Data versus Knowledge

“How do you know so much?” This is a question I hear fairly often. I have a very broad but shallow knowledge base, with a few deeper sections (certain fields of history, geology and physical geography, German language). That’s knowledge, not data. It is built on decades of acquiring information both deliberately and accidentally.

Today, those with internet access, or even access to a decent public library, have an amazing amount of data flowing free for the taking. But all that data seems more and more to interfere with getting knowledge. So much material of varying quality but enormous quantity flows across our screens and over the pages of our books and journals that building knowledge from that flood has become very difficult.

First, you have to be curious about “Why” and “What else?” That requires digging deeper, and being willing to tease apart different threads of information. My parents were (and are) the sort to hand Sib and I a book, or to say, “Why do you think it does [that]?” when we asked questions. So I learned research early on. Having a large household library helped, even if some of the books didn’t make sense (radiographic physics, anyone?). I nibbled widely and sorted out what interested me, what was useful, and what I didn’t bother with. There’s not much I won’t bother with at least once.

That gave me a foundation to build on. I stayed curious, reading and turning over rocks during my career as a pilot. Once I got to grad school, I kept reading outside my field, much to the frustration of the faculty. I was supposed to specialize and stay there. It . . . didn’t work like that. I was reading about the Airs above the Ground and ancient Greek horsemanship, which led to the Anabasis and military history, instead of sticking with just the monographs I’d been assigned for that week. Hey, I had a huge academic library and a three-month check-out time! Nerd paradise, yes? I carted home science, psychology, archaeology, history, ethnography, hydrology, you name it. (I also discovered that three volumes of bound academic journals were the absolute maximum I could schlep at one go. They weighed around 45 pounds. I weighed 120 pounds or so. My backpack was not meant for that sort of load. Neither were my knees.)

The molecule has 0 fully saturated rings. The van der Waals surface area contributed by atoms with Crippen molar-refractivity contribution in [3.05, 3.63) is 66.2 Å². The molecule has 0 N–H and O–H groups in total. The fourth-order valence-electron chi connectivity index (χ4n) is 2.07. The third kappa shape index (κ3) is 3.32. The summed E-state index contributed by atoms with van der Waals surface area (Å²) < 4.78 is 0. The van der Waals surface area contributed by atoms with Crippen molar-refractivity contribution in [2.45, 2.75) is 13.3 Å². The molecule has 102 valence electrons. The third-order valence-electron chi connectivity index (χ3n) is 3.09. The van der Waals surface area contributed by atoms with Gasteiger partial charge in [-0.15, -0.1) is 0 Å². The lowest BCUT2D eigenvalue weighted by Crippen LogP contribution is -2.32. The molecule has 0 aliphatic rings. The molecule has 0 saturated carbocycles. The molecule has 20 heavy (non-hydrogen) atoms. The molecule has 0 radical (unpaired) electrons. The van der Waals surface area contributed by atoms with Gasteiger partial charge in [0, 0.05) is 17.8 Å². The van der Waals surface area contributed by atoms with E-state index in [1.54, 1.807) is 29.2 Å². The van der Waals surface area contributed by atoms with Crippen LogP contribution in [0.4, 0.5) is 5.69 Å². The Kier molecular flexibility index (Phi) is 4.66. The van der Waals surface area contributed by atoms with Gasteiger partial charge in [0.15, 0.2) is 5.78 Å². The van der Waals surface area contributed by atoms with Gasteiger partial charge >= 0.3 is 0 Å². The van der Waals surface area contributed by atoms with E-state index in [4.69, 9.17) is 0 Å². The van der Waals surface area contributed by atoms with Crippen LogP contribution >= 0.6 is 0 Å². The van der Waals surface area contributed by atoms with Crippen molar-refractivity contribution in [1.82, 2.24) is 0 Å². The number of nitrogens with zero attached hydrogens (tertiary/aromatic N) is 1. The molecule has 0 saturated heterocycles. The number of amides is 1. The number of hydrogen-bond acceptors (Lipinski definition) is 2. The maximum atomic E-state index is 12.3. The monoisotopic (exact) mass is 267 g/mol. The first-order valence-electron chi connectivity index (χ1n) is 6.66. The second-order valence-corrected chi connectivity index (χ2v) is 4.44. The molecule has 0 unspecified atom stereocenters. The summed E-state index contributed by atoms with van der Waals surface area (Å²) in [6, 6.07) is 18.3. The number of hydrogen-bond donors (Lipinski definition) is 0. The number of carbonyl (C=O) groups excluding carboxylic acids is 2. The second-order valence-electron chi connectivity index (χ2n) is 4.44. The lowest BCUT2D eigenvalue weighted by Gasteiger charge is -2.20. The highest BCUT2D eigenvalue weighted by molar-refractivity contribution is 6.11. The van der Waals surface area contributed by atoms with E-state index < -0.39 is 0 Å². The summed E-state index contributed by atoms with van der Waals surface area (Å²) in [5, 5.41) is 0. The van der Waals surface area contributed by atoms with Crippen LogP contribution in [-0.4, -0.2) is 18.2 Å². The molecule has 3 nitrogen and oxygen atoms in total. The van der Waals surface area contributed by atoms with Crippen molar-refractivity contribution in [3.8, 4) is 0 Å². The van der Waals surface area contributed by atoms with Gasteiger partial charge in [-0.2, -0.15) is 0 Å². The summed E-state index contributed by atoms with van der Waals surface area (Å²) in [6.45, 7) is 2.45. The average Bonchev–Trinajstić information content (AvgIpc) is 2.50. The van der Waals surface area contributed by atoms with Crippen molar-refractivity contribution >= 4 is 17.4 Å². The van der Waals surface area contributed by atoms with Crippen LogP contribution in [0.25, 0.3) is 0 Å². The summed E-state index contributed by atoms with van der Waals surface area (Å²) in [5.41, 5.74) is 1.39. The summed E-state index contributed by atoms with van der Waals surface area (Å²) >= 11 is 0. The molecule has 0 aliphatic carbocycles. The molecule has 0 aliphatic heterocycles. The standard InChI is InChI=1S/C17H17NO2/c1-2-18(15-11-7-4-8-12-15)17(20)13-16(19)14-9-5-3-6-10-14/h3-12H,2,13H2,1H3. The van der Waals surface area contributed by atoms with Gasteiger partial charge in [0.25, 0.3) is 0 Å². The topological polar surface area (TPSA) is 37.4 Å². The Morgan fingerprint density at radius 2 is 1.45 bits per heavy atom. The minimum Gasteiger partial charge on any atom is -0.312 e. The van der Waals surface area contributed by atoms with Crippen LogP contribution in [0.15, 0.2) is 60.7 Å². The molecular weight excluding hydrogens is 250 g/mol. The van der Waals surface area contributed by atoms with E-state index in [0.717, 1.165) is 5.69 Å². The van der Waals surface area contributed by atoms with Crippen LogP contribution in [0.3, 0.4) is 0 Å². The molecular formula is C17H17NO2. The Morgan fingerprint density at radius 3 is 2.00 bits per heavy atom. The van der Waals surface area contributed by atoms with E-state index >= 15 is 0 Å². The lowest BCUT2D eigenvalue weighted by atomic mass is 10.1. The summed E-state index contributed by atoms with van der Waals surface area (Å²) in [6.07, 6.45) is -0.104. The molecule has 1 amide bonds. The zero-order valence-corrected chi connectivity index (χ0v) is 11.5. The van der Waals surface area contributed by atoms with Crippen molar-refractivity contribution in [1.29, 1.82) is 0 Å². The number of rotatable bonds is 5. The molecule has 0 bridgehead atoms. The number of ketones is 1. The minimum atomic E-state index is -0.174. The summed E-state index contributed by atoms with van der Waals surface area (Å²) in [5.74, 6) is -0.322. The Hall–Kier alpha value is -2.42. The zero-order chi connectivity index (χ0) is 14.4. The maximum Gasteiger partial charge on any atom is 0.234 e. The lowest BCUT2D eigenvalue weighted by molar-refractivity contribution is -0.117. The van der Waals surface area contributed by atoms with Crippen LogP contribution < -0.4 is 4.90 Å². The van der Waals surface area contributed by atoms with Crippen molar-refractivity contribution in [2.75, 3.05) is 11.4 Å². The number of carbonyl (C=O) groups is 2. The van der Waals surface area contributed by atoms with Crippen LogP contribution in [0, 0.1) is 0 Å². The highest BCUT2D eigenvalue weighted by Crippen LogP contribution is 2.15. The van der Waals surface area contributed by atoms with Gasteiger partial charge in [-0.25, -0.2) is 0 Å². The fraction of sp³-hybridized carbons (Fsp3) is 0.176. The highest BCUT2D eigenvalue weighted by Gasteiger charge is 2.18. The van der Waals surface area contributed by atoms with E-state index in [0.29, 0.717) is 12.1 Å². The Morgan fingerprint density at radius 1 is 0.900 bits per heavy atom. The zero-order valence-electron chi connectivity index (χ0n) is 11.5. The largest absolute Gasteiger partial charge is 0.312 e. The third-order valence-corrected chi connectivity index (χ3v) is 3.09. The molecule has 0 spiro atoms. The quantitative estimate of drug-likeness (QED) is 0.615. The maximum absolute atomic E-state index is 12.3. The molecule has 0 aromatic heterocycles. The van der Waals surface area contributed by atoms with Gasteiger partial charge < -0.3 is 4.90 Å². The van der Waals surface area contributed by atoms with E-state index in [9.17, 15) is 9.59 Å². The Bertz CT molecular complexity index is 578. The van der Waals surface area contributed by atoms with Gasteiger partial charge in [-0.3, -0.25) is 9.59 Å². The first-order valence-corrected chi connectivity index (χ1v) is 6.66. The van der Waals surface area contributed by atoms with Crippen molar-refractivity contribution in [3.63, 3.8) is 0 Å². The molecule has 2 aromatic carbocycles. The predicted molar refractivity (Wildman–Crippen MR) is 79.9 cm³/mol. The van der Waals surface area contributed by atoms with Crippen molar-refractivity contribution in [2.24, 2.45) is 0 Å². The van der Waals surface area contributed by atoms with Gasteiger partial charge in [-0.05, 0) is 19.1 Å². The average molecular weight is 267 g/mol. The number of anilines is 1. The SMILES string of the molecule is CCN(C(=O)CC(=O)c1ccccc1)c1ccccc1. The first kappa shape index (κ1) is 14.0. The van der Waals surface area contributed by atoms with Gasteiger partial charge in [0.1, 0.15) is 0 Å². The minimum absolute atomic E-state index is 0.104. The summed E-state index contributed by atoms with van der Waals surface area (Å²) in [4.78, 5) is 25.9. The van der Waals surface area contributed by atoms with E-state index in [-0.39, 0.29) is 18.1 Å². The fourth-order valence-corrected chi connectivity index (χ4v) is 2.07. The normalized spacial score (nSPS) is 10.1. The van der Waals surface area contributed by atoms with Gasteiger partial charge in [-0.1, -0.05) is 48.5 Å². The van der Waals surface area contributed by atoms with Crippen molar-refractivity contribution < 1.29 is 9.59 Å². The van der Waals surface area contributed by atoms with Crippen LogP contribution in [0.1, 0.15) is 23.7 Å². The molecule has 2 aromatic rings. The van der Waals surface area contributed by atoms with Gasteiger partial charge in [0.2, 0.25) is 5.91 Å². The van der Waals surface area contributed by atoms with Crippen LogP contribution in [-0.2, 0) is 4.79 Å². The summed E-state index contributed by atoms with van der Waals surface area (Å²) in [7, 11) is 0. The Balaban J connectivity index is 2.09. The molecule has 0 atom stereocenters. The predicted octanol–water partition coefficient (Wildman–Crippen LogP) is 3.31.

Over *coughcough* years I have built up a huge mental reference database. That lets me pull data together into knowledge. Right now I’m finishing up another collection of academic papers about the Cucuteni-Tripylia culture for the next two Familiars books. I am reading about magnetic anomaly detection and mapping, C14 dating and chronology, population density calculations, carrying capacity and landscape change, and so on. All of which I know enough about to be able to evaluate the papers and their conclusions. I’m not a specialist. I’m not an archaeologist. I’ve just read a lot and seen a lot of museum stuff.

I’ve been called the brightest person on the faculty at Day Job. I’m not, not by a long shot. I’m probably the most widely read, however. So I know where to look for what I need or want. I can sort out if the data fit what I know, and that, I think, is true knowledge.


17 thoughts on “Data versus Knowledge

  1. Yeah… having knowledge and understanding allows you to have a reality filter, so you can check incoming data against your own knowledge and re-evaluate either or both as necessary. Too many people can only check incoming data against what the Party is telling them this week.
    Then, too, you can use it to construct coherent fiction.

  2. To dabblers, dilettantes, and autodidacts everywhere!
    (Hoists a glass of applejack)
    Alas, the one thing I seem unable to learn, is to keep my mouth shut.
    Especially when someone is *wrong*, and is passing on information that will cause problems for the listeners if they accept the information at face value!
    (Evidently, telling people things is largely about conveying status, not helping others pursue truth. I’m pretty sure understanding this would be very depressing.)

  3. Data assemble into information.
    Information with structure becomes knowledge.
    Knowledge with reference points becomes wisdom.

    Each step takes different time and skills, and ability to work it without distraction.

    And WRT to data and data sciences, like Noah prayed at about Day 39,:”… and PLEASE turn off the water!” More succinctly: “Squirrel!”

  4. Growing up an often heard statement was “Let’s look that up in the encyclopedia”. đŸ˜€

  5. If one can read quickly, and if one is good at figuring out a first pass BS filter, there’s no reason why one should restrict oneself to reading in a very narrow field, and every reason why one should not.